Fifa presidential candidate Prince Ali bin Al-Hussein says that football's governing body must do more to improve the level of refereeing in the wake of the Equatorial Guinea-Tunisia controversy at the Africa Cup of Nations.
The 2015 Afcon descended into chaos during Saturday's quarter-final when, with Tunisia leading 1-0, Mauritian official Seechurn Rajindraparsad awarded a dubious injury-time penalty to the hosts.
Javier Balboa converted it and scored a second goal in extra-time to book Equatorial Guinea's place in the semi-finals.
Incensed by the decision, Tunisian players and staff angrily confronted Seechurn, who needed a police escort, before vandalising their dressing room. The referee has since been suspended for six months and sent home from the Afcon, while Tunisia have also been threatened with a ban from future competitions unless they apologise for accusing the Confederation of African Football (CAF) of bias.
"I have seen [these controversies] in Asia, in Africa, in Europe – I have seen them everywhere," Prince Ali told Goal as he outlined his vision to change and reform Fifa if he is elected president this year.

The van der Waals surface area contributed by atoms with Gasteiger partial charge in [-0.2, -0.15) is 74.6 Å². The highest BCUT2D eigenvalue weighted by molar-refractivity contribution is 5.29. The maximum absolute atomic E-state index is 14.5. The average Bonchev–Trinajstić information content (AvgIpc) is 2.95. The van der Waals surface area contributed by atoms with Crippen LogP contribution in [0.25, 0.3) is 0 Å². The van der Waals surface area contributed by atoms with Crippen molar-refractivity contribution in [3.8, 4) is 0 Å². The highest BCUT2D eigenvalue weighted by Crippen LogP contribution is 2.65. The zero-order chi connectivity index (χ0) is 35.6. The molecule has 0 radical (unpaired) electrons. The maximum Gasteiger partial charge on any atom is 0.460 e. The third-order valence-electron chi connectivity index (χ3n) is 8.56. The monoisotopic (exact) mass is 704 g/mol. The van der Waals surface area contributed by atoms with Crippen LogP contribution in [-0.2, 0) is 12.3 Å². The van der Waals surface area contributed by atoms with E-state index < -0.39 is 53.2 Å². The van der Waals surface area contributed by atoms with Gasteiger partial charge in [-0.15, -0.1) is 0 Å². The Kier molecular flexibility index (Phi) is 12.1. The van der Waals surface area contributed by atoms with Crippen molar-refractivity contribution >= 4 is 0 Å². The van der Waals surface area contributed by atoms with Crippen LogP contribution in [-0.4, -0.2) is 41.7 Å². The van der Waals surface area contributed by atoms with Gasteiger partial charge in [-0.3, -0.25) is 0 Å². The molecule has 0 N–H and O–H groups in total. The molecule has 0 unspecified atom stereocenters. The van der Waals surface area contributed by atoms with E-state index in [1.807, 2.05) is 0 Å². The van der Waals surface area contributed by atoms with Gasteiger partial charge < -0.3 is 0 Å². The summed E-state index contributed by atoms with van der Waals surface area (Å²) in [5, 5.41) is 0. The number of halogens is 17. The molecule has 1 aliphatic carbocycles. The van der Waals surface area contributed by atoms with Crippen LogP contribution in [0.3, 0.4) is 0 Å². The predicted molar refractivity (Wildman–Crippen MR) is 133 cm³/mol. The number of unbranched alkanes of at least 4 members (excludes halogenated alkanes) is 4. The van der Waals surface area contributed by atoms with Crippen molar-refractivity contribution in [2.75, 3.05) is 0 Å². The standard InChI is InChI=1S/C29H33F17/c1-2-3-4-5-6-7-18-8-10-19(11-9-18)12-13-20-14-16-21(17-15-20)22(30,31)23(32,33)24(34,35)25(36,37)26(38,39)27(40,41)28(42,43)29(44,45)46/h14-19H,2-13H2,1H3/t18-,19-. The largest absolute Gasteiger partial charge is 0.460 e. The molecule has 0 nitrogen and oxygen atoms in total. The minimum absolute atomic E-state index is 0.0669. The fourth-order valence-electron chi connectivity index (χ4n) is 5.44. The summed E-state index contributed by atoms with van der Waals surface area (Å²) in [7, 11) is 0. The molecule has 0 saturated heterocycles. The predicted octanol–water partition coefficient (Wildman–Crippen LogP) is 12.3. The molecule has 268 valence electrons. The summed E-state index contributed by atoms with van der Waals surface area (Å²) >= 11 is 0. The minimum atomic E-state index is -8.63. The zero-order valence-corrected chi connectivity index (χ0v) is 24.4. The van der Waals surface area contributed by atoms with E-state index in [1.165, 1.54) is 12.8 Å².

"Referees are human beings as well, but we need to improve the level of refereeing.
"We also have to be very concerned about the possibility of any match-fixing or match manipulation. This is an important issue for me."
Tunisia coach Georges Leesken described Seechurn's penalty decision as the worst he had seen in his 45 years in football, while Wadie Jary, the head of the Tunisian federation, resigned from the Afcon's organising committee in protest.
The Tunisians were also fined €44,000 for the "insolent, aggressive and unacceptable" behaviour of their players, and ordered to pay for the damage to the dressing room.
Equatorial Guinea face Ghana on Thursday in the Afcon semi-finals.
By Carlo Garganese
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